No Kill Shelters
When I first looked into no kill shelters, I was unaware of the amount of controversy between them and shelters that euthanized unwanted animals.
We adopted our dog Sydney from a no-kill shelter called N.O.A.H. (Northwest Organization for Animal Help), located about an hour north of Seattle, Washington. N.O.A.H. works in collaboration with nearby shelters that are overcrowded, taking in dogs that would otherwise be killed.
When I think of a shelter, or the pound, what comes to mind is the cute little faces of the dogs and cats looking mournfully through their cages begging to be taken home, left there by a family that no longer wants them. A visit there leaves me feeling sad for all the animals that will never find a home. I want to take all of them, and I'm sure all animal lovers feel the same. So many of the animals will never find a new home, but instead will be "put to sleep", euthanized, killed.
Visiting "no kill" shelters is easier because we know that these animals will be adopted. And isn't that what we all want? So why aren't all shelters no kill? Is it even feasible?
Types of Dog Shelters
You will hear various terms when it comes to describing types of shelters, and controversy not only about what term is best, but what type of shelter is best.
Many shelters are non-profit and operate strictly on donations and the fees paid when someone adopts one of the animals. Others are funded and run by city or county governments.
There are animal rescue groups that do not house animals in a facility, but instead use volunteers to foster the animals until a permanent home is found. Some of these groups are breed specific. Yes, there are purebred dogs available for adoption!
No kill shelters keep their animals until a home is found for them.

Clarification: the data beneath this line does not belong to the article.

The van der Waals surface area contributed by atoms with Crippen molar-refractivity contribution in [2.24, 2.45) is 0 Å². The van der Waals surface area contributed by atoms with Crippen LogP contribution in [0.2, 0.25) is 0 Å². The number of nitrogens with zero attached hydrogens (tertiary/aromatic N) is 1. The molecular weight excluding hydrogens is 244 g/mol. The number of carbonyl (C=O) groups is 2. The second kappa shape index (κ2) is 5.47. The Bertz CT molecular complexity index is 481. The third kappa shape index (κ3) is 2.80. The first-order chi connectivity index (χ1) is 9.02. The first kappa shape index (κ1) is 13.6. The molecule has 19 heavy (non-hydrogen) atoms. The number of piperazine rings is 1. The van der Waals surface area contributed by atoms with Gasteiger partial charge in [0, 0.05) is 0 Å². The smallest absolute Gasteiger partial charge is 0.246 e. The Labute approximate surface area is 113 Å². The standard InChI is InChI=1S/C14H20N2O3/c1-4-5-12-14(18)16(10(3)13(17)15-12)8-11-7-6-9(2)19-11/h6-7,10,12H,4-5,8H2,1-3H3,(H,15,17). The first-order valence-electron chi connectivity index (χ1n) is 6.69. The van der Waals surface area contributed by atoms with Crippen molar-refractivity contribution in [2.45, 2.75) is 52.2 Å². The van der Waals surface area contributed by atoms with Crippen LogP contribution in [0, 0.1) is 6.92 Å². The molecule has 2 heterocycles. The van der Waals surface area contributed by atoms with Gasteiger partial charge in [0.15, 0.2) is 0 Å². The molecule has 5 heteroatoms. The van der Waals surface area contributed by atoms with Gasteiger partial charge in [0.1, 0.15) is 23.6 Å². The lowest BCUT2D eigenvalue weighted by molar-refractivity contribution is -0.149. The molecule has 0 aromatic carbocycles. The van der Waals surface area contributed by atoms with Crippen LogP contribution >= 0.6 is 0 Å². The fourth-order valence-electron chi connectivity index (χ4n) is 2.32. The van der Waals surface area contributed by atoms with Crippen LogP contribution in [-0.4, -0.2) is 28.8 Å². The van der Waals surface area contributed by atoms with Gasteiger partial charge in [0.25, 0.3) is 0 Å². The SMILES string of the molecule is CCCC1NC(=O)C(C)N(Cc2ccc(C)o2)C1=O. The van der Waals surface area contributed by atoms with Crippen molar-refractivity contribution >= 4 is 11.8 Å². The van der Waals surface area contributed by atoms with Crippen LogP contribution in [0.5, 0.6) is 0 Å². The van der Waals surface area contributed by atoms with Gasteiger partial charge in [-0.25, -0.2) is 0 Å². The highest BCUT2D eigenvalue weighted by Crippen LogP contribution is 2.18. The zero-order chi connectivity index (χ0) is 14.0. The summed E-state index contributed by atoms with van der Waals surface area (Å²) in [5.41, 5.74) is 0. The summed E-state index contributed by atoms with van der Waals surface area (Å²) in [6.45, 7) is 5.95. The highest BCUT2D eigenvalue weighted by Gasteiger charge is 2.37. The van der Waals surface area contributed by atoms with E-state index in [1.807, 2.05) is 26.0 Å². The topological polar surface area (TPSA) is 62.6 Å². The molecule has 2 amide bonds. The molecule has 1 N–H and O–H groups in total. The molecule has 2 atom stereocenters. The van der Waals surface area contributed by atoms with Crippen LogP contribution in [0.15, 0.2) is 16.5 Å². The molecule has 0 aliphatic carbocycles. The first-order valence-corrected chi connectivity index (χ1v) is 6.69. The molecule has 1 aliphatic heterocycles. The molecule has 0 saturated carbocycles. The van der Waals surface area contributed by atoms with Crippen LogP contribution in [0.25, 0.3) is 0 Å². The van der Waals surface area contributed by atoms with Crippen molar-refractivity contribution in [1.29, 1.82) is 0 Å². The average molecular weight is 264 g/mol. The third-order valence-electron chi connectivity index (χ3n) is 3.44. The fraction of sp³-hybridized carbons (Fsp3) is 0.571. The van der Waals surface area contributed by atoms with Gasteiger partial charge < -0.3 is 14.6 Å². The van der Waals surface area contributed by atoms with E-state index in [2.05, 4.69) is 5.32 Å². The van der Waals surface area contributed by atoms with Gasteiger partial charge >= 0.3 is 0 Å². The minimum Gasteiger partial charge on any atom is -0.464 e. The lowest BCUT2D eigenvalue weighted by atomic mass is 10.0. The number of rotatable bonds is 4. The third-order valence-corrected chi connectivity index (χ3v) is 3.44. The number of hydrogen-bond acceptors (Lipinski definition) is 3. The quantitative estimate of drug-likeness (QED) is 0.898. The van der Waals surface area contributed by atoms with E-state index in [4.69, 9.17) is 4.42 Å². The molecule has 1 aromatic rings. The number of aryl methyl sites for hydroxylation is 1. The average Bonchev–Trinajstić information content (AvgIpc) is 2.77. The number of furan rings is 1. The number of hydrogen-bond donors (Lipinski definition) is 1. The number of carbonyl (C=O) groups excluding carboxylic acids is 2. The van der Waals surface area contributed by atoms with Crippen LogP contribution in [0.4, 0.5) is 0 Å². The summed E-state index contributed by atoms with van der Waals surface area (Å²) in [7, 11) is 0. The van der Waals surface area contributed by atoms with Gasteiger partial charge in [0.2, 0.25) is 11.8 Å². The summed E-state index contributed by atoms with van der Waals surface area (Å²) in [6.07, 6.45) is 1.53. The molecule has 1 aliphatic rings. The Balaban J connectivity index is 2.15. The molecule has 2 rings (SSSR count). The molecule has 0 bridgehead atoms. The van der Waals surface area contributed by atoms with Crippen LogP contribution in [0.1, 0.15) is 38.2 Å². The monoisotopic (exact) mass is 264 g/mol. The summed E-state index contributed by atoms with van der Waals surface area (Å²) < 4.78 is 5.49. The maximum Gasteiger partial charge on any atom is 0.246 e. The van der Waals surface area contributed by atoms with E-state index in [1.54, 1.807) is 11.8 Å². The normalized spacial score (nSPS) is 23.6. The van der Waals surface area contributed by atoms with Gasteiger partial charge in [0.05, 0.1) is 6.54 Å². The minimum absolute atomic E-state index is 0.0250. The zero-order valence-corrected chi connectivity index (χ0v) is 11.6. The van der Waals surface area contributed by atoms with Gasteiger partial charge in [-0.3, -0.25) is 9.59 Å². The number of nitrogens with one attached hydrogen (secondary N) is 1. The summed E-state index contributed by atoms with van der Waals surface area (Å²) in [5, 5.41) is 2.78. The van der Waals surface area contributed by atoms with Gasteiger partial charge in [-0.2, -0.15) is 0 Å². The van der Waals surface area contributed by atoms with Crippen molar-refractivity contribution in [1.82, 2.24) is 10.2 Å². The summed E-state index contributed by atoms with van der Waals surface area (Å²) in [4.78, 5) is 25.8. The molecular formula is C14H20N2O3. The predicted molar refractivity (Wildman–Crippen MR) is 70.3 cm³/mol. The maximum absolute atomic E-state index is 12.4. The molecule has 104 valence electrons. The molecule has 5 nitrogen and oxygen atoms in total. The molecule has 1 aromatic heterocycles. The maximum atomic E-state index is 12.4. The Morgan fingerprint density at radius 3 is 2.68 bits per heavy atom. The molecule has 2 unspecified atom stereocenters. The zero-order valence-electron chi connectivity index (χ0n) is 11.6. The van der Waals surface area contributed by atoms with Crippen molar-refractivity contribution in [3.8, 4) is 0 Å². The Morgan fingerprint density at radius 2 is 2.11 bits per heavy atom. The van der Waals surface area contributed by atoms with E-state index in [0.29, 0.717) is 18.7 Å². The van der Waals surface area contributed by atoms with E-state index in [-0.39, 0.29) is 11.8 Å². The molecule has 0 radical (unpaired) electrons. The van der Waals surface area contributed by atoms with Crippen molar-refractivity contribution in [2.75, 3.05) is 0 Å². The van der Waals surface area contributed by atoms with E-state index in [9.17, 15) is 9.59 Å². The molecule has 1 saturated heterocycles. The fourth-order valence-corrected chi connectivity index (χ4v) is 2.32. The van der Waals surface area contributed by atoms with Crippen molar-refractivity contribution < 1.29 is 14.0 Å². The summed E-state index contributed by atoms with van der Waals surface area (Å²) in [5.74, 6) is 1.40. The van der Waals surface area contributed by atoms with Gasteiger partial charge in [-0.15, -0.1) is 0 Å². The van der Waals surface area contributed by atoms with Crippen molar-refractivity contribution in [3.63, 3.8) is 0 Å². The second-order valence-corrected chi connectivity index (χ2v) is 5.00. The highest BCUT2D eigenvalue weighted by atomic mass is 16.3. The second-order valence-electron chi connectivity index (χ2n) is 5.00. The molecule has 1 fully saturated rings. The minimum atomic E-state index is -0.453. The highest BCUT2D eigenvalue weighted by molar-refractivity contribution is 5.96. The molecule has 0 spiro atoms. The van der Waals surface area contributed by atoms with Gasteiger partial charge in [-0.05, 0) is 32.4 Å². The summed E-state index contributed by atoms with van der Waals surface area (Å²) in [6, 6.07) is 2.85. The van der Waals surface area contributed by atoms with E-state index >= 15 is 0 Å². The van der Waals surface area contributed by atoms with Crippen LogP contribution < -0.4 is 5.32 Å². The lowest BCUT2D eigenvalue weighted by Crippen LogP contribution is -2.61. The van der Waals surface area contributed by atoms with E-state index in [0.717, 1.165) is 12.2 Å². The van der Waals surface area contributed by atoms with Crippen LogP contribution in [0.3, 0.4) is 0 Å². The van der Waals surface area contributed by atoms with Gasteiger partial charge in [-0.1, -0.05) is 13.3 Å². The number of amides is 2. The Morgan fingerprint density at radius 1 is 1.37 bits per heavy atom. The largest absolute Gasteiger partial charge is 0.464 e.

Animal Shelter Terminology
Open door, open access, and open admission all mean the same thing. These shelters take in every animal brought to them. Shelters funded by city and county governments - meaning your tax dollars - are required to accept any animal brought to them, plus they are in charge of picking up strays.
The term "no kill" has led to controversy within the animal welfare community as some feel that the term is misleading to the public.
People who surrender their dogs to no kill shelters believe that doing so guarantees their dog a new home. However, there are shelters that are considered "no kill" that will kill animals that are too old or too ill to make room for more "adoptable" animals.
The argument against "no kill" shelters
- The public tends to have a better opinion about no kill shelters. They will support them with financial donations more
readily than they would a "kill" shelter, and all animal rescue agencies depend on donations to some extent. Opponents of the term "no kill" argue that the public is not getting an accurate picture because almost all of these shelters are "selective admission." For instance, the shelter where I found our dog visits surrounding shelters and chooses the dogs they feel are most desirable and placeable.
- Opponents of the no kill designation argue that no kill can't be done without limiting the number of animals they take in. So what happens to the other dogs that the shelter doesn't have room for? They end up at shelters where they are killed.
- Kill shelter workers feel they are unduly criticized by the public who believe that no kill means no kill, when in fact, that is not always the case.
- Opponents to no kill shelters question whether it's okay to keep a dog caged for several years as sometimes happens before a home is found for him. What is his quality of life? Would "euthanizing" be more humane?
A No Kill Nation
The no-kill movement has become prominent in the last two decades and there are those who believe that all shelters should and can be no kill. True animal lovers hope that every dog in every shelter finds a loving forever home. So who could possibly be opposed to no kill shelters? Many argue that those in animal welfare have for too long accepted that most of the animals brought to shelters will not find a new home. "It's a given" seems to be the attitude. Save a few, kill the rest. Is this the type of thinking we want? Are those who believe this the people we want running our shelters?
It is generally agreed that only half of the animals brought to shelters are found a new home. That means that four million dogs and cats - most of which are healthy - will be put to death in our nation’s animal shelters every year.
No kill, open admission, limited admission, adoptable and treatable, unadoptable and non-rehabilitative; these terms can be confusing and subjective. They mean different things to different people and agencies. Let's take a look.
No Kill Shelters and Agencies